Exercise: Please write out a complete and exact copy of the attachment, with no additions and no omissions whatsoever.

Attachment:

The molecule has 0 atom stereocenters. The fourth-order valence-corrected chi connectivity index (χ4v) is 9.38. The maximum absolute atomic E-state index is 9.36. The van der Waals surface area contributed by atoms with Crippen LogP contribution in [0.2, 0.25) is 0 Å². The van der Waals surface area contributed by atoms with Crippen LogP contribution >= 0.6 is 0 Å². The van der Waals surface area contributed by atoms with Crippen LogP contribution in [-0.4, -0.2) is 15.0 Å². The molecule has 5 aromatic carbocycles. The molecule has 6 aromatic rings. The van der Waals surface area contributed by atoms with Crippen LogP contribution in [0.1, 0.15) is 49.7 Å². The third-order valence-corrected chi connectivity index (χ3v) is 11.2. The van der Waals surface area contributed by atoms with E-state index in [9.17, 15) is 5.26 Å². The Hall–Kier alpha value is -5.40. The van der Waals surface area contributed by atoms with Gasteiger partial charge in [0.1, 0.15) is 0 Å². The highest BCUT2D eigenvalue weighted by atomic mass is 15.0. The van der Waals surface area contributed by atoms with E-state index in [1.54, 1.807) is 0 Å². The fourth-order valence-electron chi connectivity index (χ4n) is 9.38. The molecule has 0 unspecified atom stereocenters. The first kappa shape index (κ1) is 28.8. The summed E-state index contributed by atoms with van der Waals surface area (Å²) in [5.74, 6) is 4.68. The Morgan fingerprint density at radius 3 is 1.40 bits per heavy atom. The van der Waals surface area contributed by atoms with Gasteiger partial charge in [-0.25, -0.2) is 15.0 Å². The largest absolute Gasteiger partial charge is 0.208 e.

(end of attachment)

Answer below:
The molecule has 0 atom stereocenters. The fourth-order valence-corrected chi connectivity index (χ4v) is 9.38. The maximum absolute atomic E-state index is 9.36. The van der Waals surface area contributed by atoms with Crippen LogP contribution in [0.2, 0.25) is 0 Å². The van der Waals surface area contributed by atoms with Crippen LogP contribution >= 0.6 is 0 Å². The van der Waals surface area contributed by atoms with Crippen LogP contribution in [-0.4, -0.2) is 15.0 Å². The molecule has 5 aromatic carbocycles. The molecule has 6 aromatic rings. The van der Waals surface area contributed by atoms with Crippen LogP contribution in [0.1, 0.15) is 49.7 Å². The third-order valence-corrected chi connectivity index (χ3v) is 11.2. The van der Waals surface area contributed by atoms with E-state index in [9.17, 15) is 5.26 Å². The Hall–Kier alpha value is -5.40. The van der Waals surface area contributed by atoms with Gasteiger partial charge in [0.1, 0.15) is 0 Å². The highest BCUT2D eigenvalue weighted by atomic mass is 15.0. The van der Waals surface area contributed by atoms with E-state index in [1.54, 1.807) is 0 Å². The fourth-order valence-electron chi connectivity index (χ4n) is 9.38. The molecule has 0 unspecified atom stereocenters. The first kappa shape index (κ1) is 28.8. The summed E-state index contributed by atoms with van der Waals surface area (Å²) in [5.74, 6) is 4.68. The Morgan fingerprint density at radius 3 is 1.40 bits per heavy atom. The van der Waals surface area contributed by atoms with Gasteiger partial charge in [-0.25, -0.2) is 15.0 Å². The largest absolute Gasteiger partial charge is 0.208 e.